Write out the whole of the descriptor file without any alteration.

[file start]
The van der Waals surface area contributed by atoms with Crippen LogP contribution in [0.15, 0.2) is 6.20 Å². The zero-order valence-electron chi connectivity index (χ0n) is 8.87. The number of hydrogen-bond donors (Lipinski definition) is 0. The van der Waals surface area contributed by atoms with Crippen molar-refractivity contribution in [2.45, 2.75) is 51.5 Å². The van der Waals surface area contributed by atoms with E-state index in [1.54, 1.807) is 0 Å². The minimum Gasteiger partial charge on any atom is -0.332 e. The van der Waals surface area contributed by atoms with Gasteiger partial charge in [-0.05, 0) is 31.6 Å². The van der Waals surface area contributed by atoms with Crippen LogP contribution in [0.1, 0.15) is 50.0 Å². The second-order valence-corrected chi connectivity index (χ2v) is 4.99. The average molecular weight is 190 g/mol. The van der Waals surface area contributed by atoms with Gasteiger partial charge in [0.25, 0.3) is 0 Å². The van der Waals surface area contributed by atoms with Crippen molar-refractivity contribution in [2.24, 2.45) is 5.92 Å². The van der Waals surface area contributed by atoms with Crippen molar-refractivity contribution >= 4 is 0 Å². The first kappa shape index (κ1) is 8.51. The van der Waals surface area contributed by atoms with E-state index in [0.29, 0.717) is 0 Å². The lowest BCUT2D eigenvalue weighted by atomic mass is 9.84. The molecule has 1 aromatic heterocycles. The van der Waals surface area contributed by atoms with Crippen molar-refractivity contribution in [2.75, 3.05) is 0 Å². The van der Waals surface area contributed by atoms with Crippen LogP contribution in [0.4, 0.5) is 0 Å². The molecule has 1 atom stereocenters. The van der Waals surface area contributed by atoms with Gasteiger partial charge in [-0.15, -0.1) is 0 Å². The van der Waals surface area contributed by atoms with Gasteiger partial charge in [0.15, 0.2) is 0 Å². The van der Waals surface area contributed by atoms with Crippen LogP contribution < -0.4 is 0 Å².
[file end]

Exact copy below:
The van der Waals surface area contributed by atoms with Crippen LogP contribution in [0.15, 0.2) is 6.20 Å². The zero-order valence-electron chi connectivity index (χ0n) is 8.87. The number of hydrogen-bond donors (Lipinski definition) is 0. The van der Waals surface area contributed by atoms with Crippen molar-refractivity contribution in [2.45, 2.75) is 51.5 Å². The van der Waals surface area contributed by atoms with E-state index in [1.54, 1.807) is 0 Å². The minimum Gasteiger partial charge on any atom is -0.332 e. The van der Waals surface area contributed by atoms with Gasteiger partial charge in [-0.05, 0) is 31.6 Å². The van der Waals surface area contributed by atoms with Crippen LogP contribution in [0.1, 0.15) is 50.0 Å². The second-order valence-corrected chi connectivity index (χ2v) is 4.99. The average molecular weight is 190 g/mol. The van der Waals surface area contributed by atoms with Gasteiger partial charge in [0.25, 0.3) is 0 Å². The van der Waals surface area contributed by atoms with Crippen molar-refractivity contribution in [2.24, 2.45) is 5.92 Å². The van der Waals surface area contributed by atoms with Crippen molar-refractivity contribution >= 4 is 0 Å². The first kappa shape index (κ1) is 8.51. The van der Waals surface area contributed by atoms with E-state index in [0.29, 0.717) is 0 Å². The lowest BCUT2D eigenvalue weighted by atomic mass is 9.84. The molecule has 1 aromatic heterocycles. The van der Waals surface area contributed by atoms with Crippen molar-refractivity contribution in [2.75, 3.05) is 0 Å². The van der Waals surface area contributed by atoms with Crippen LogP contribution in [0.4, 0.5) is 0 Å². The molecule has 1 atom stereocenters. The van der Waals surface area contributed by atoms with Gasteiger partial charge in [-0.15, -0.1) is 0 Å². The van der Waals surface area contributed by atoms with Gasteiger partial charge in [0.15, 0.2) is 0 Å². The van der Waals surface area contributed by atoms with Crippen LogP contribution < -0.4 is 0 Å².